·         From the vendors …….

Google is moving towards having Google+ as an underlying platform for many of its collaboration services.  Experts think it is a solid product, but what about the average user Google is trying to capture?  Forbes writes that people are having trouble understanding the value proposition. 

Takeaway:  Collaboration products have to be delivered towards a value proposition, not in search of a value proposition

·         From popular culture …..

Science fiction has a place in shaping the advancements we see in technology and consumer products.  Perhaps a stretch to call Star Trek Into Darkness science fiction, but when my son and I saw the movie, I was struck at how everything but collaboration had been re-imagined.  Warp speed - check.  Teleportation - check.  But what about collaboration?  They still use hand held communicators and communication advancements were focused on speed over distance, not better collaboration.  I can’t think of many books or movies that paint a compelling vision of what collaboration in the future should be. 

Takeaway:  Vision matters - we have to first be able to imagine a better collaboration future before we can realize it

·         From the experts …..

I was part of an expert discussion on new collaboration products.  As features were explained, the audience was not grasping the value.  Only when a top down use case was demonstrated did the value come into focus.  Collaboration selling is often done within the traditional technology “speeds and feeds” paradigm.  Collaboration today has no clear “speeds and feeds” with features still evolving

Takeaway:  Successfully selling collaboration requires an evolved go-to-market model

Collaboration holds great promise with a few gating factors holding back the market.  Successfully selling collaboration requires cementing a vision, creating purpose built technology and driving go-to-market coordination between product/marketing/sales.

Wednesday, May 25, 2011

Global Brand Value Studies - How do they help business leaders?

Brand is one of the most important assets a company "owns", broadly defined as the whole of customer sentiment towards your company.  Although easily defined, brand is hard to value and even harder to manage.  Interestingly, there seems to be more 3rd party insight available on the value of a brand than there is on the levers you can pull to impact that value; several companies put out annual brand value rankings.  These rankings have always been interesting, but unless you are involved with mergers and acquisitions and need the brand value to calculate intangible assets, the rankings have done little to help the line managers wondering, "what levers can I pull"?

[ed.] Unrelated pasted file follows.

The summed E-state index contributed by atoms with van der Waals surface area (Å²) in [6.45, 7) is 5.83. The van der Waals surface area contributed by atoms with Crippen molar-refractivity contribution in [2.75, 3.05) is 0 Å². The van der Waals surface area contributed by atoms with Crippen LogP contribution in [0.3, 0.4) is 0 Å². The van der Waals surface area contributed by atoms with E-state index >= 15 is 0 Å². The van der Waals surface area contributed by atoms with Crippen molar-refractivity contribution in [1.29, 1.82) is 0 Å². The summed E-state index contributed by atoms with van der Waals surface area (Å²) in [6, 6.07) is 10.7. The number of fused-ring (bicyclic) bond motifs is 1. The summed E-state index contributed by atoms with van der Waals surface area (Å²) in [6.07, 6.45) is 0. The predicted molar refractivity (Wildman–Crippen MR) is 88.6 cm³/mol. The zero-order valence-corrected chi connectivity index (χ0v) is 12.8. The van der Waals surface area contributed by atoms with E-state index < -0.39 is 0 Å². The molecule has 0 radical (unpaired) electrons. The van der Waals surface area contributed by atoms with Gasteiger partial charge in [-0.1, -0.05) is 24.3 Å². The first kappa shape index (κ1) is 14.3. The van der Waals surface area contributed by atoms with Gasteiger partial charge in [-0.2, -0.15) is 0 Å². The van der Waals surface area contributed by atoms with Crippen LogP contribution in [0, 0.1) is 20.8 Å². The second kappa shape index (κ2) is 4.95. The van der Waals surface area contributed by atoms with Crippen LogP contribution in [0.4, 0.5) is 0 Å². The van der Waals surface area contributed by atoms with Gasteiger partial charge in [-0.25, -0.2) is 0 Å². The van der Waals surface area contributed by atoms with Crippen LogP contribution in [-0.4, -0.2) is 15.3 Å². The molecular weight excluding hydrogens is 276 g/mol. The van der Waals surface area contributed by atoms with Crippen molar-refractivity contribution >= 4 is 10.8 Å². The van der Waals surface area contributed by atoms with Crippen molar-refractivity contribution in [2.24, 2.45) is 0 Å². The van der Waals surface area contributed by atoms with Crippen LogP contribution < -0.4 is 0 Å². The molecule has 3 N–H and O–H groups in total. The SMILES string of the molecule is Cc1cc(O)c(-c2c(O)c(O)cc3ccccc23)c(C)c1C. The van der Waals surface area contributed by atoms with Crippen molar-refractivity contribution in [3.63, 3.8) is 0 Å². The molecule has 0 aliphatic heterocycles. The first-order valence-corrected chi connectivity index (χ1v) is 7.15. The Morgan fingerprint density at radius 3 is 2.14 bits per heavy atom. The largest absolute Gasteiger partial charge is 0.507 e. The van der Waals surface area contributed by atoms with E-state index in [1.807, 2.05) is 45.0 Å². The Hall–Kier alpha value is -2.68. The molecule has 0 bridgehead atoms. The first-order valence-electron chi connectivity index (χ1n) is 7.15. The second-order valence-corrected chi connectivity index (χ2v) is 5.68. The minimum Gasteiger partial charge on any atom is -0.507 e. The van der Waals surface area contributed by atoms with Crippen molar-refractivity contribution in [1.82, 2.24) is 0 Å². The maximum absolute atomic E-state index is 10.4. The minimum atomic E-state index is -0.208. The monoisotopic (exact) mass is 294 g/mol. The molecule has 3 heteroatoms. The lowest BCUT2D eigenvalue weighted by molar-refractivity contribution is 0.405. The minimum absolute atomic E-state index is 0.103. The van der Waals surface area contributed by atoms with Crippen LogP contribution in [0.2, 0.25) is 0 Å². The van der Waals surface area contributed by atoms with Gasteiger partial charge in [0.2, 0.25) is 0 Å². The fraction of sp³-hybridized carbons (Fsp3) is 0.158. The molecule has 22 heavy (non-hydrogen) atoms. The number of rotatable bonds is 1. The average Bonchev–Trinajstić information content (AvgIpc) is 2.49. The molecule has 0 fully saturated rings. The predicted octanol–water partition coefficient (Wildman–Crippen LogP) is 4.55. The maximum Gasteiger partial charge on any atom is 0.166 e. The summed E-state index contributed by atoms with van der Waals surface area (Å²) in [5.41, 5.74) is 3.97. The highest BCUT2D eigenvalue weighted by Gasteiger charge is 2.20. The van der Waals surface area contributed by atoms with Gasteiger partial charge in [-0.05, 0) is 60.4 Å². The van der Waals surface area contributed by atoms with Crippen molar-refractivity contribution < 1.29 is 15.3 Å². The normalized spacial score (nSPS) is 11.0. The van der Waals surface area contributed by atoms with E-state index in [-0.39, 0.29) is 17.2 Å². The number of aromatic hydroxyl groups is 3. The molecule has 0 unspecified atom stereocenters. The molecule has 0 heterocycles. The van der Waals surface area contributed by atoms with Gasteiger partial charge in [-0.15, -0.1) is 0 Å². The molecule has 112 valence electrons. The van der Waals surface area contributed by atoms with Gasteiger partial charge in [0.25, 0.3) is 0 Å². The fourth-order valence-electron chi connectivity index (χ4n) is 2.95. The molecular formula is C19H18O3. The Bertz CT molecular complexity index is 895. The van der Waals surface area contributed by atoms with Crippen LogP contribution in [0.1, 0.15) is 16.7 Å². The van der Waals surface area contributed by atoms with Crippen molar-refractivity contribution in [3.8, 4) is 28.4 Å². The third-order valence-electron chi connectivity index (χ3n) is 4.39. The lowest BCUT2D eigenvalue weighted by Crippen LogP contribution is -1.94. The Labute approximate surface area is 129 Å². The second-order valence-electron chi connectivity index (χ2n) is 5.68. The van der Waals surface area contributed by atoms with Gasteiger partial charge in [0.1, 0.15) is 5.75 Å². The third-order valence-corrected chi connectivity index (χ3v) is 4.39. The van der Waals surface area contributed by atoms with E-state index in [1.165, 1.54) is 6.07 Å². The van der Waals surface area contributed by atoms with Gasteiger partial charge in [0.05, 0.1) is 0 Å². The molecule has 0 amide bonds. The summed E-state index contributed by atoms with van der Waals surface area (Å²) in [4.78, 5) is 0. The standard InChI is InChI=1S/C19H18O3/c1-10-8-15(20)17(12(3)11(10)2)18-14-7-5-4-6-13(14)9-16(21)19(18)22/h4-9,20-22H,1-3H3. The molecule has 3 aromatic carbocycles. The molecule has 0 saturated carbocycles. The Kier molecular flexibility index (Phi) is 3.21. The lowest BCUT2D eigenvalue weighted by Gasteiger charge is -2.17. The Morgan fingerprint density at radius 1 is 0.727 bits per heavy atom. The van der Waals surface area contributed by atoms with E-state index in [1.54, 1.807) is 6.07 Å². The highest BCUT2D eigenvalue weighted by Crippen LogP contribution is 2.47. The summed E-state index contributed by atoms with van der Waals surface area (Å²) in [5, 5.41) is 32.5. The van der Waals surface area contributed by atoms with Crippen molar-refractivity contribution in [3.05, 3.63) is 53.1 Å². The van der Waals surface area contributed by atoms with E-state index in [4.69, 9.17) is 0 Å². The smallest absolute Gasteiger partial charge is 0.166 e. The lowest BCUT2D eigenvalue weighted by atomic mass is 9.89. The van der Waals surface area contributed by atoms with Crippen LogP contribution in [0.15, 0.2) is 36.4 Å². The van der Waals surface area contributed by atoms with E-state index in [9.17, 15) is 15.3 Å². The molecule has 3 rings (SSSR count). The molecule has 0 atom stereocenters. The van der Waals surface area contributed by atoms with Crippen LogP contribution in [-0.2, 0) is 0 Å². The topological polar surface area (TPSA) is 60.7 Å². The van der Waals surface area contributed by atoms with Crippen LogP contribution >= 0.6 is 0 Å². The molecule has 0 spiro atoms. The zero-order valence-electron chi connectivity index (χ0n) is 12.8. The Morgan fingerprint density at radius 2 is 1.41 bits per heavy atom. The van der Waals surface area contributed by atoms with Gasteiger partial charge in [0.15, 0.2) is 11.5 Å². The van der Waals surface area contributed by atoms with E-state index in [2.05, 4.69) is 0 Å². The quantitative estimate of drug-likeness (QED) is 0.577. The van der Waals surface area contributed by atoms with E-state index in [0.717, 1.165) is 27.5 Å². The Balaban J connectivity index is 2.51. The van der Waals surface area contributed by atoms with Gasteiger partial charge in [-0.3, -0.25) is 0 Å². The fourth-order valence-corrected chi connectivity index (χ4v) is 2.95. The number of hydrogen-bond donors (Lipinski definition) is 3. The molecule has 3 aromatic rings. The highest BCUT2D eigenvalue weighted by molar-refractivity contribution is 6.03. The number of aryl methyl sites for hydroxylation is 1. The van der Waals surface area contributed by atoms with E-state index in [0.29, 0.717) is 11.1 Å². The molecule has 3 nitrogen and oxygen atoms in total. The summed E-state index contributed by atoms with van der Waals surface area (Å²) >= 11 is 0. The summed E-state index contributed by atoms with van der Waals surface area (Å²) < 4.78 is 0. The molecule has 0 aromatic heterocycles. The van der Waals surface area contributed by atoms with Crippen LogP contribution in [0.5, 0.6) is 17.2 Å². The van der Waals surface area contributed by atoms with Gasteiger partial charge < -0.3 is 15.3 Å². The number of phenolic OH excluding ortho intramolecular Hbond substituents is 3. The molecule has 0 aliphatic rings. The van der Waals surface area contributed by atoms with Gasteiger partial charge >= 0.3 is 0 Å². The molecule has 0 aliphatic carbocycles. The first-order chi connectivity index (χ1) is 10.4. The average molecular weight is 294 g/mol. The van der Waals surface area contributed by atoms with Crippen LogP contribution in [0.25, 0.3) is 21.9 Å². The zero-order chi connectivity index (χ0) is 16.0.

Millward Brown, a WPP company, just came out with its brand value study, called "Brand Z".   Encouragingly, this year, they have begun to look at the levers a company can pull.  The methodology to calculate brand value still requires a firm grasp of finance, but Millward Brown broke down a couple metrics that actually begin to have relevance to leaders ... specifically, they look at a customer's engagement with a brand over time (called TrustR) and a willingness to pay metric (called Value-D).  These are business priorities around which there are real strategic conversations happening.  

The brand value rankings are still likely to be used as "score cards" ... how did my company do, what do I need to justify spend ex post facto, etc.  However, going beyond a single brand value is a step in the right direction of informing decision making and begins to move the study's relevance beyond just corporate bragging rights.  The study is worth a read.  

Friday, February 11, 2011

SuperBowl Advertising: Black Eyed Peas With Salesforce’s Chatter versus Darth Vader

Every SuperBowl becomes a crucible for advertising.  If a company is willing to pay ~$3 million for a 30 second spot and expose itself to the largest possible audience, it better be confident in its strategy, message, creative and the objective it hopes to achieve. 

I thought a few ads were excellent.  My favorites were little Darth Vader using the force to start the Volkswagen and Chrysler’s hard-nosed view of Detroit.  However, for me the ad that stood out the most was from for its Chatter product.  It stood out because:  
  •  A business to business (B2B) company,, used the ultimate pop culture pitchmen, the Black Eyed Peas.  This is pretty uncommon in B2B.  Accenture did it with Tiger Woods, a few other companies have done it.  But most don’t make the pitchmen as integrated into the product and usually just trade off the pitchmen’s persona.     
  • was launching a product, Chatter, that is a fundamental new approach to business, breaking down the work/business silo.  Whether or not Chatter or any of the other products deliver on the promise, this is quite a fundamental shift.  Usually, companies control their internal collaboration and conversation.  In this case, Chatter is offering itself as a platform, outside of the company, to enable dialogue.